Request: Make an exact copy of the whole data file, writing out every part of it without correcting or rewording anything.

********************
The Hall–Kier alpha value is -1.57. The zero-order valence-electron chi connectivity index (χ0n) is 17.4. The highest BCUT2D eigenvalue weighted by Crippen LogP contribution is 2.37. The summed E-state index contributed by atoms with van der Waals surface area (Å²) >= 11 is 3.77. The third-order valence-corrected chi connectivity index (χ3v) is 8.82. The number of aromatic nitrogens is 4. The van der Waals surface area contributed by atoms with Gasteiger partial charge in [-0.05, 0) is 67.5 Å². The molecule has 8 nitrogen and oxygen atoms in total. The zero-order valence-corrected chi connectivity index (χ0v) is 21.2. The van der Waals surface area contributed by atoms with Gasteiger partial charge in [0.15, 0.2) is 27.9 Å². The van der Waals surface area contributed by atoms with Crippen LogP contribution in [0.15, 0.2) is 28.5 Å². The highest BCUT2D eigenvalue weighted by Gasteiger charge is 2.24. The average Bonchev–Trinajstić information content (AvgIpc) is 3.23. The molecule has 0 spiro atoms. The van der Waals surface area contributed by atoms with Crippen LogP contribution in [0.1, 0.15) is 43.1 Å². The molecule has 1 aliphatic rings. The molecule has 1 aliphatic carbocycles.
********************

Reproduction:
The Hall–Kier alpha value is -1.57. The zero-order valence-electron chi connectivity index (χ0n) is 17.4. The highest BCUT2D eigenvalue weighted by Crippen LogP contribution is 2.37. The summed E-state index contributed by atoms with van der Waals surface area (Å²) >= 11 is 3.77. The third-order valence-corrected chi connectivity index (χ3v) is 8.82. The number of aromatic nitrogens is 4. The van der Waals surface area contributed by atoms with Gasteiger partial charge in [-0.05, 0) is 67.5 Å². The molecule has 8 nitrogen and oxygen atoms in total. The zero-order valence-corrected chi connectivity index (χ0v) is 21.2. The van der Waals surface area contributed by atoms with Gasteiger partial charge in [0.15, 0.2) is 27.9 Å². The van der Waals surface area contributed by atoms with Crippen LogP contribution in [0.15, 0.2) is 28.5 Å². The highest BCUT2D eigenvalue weighted by Gasteiger charge is 2.24. The average Bonchev–Trinajstić information content (AvgIpc) is 3.23. The molecule has 0 spiro atoms. The van der Waals surface area contributed by atoms with Crippen LogP contribution in [0.1, 0.15) is 43.1 Å². The molecule has 1 aliphatic rings. The molecule has 1 aliphatic carbocycles.